In 1994, the year in which the final Tobacco Industry Stabilisation Plan ran its course, there were about 600 tobacco growers remaining in Australia. Most of the crop (58%) was produced in northern Queensland, about 38% was grown in Victoria around Myrtleford, and 4% was grown around Ashford and Bonshaw in New South Wales.15 During 1994 and 1995 the Victorian, New South Wales and Queensland state governments announced financial incentives and other support for growers wishing to exit the market.15 By the end of 1995, only 366 tobacco growers remained, 240 in Queensland and 126 in Victoria.15.

As foreshadowed, the Australian Tobacco Marketing Advisory Committee was wound up in 1995,16 and ultimately abolished in April 1997, with the repeal of the Tobacco Marketing Act 1965,17and the organisation's assets were transferred to the Tobacco Research and Development Corporation, a body intended to support the research needs of the industry.15 Over the following years the manufacturers increased volumes of cheaper imported tobacco leaf, and the Australian growing industry continued to fold, not without acrimony on the part of some of the remaining growers.18-20 The Tobacco Research and Development Corporation was abolished in 2003.21

The last sales contracts in Northern Queensland were filled in early 2004,22 and in Victoria and southern Queensland a majority of growers voted in support of a federal government and industry-funded buyout of the leaf growing industry announced in October 2006. All outstanding sales transactions were expected to be completed in 2009.23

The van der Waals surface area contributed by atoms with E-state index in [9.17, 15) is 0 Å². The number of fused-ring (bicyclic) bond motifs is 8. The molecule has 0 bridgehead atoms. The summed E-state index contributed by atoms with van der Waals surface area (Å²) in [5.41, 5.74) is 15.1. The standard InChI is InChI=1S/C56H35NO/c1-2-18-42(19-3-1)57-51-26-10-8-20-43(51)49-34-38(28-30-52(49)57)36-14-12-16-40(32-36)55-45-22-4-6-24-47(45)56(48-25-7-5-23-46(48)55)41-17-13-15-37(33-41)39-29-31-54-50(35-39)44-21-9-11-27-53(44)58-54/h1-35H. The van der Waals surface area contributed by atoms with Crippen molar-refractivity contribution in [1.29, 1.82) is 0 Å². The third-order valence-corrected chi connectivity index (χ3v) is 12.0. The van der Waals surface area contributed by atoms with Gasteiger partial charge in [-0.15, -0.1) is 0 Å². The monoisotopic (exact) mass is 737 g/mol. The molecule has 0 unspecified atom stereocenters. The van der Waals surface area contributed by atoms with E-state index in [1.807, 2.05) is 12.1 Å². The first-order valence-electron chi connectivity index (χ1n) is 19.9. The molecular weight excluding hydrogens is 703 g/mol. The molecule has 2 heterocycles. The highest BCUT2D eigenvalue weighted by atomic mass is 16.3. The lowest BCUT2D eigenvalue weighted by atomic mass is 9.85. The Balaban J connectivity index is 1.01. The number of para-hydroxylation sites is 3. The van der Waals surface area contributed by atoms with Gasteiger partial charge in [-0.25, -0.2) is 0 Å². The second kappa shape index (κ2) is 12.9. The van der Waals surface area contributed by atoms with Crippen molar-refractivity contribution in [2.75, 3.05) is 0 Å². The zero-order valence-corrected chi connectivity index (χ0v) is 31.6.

Most leaf used in Australian-made cigarettes is now grown in the US, Brazil, Zimbabwe and India.24

References

1. American Cancer Society and World Lung Foundation. The Tobacco Atlas. Growing tobacco. Atlanta, Georgia: American Cancer Society, 2009, [viewed 1 June 2011] . Available from: http://www.tobaccoatlas.org/companies.html

2. Arcury TA, Quandt SA, Preisser JS, Bernert JT, Norton D and Wang J. High levels of transdermal nicotine exposure produce green tobacco sickness in Latino farmworkers. Nicotine & Tobacco Research 2003;5(3):315-21. Available from: http://ntr.oxfordjournals.org/content/5/3/315.abstract

3. Campaign for Tobacco Free Kids. Golden leaf barren forest. The costs of tobacco farming. Washington: Campaign for Tobacco Free Kids, 2001, [viewed 1 August 2011] . Available from: http://www.ash.org.uk/files/documents/ASH_330.pdf

4. Ballard T, Ehlers J, Freund E, Auslander M, Brandt V and Halperin W. Green tobacco sickness: occupational nicotine poisoning in tobacco workers. Archives of Environmental Health 1995;50(5):384-9. Available from: http://www.ncbi.nlm.nih.gov/pubmed/7574894

5. Jones A, Austin W, Beach R and Altman D. Tobacco farmers and tobacco manufacturers: implications for tobacco control in tobacco-growing developing countries. Journal of Public Health Policy 2008;29(4):406–23. Available from: http://www.palgrave-journals.com/jphp/journal/v29/n4/full/jphp200837a.html

6. Department of Customs and Excise. Tobacco-Survey of progress of the Australian tobacco growing industry under the 'percentage system' of tariff protection. Canberra: Department of Customs and Excise, 1963.

7. Australian Tobacco Marketing Advisory Committee. Australian Tobacco Marketing Advisory Committee Annual Report 1992. Year ended 31 December 1992 regarding the operation of the Tobacco Marketing Act 1965. Canberra: Canberra Times Print, 1993.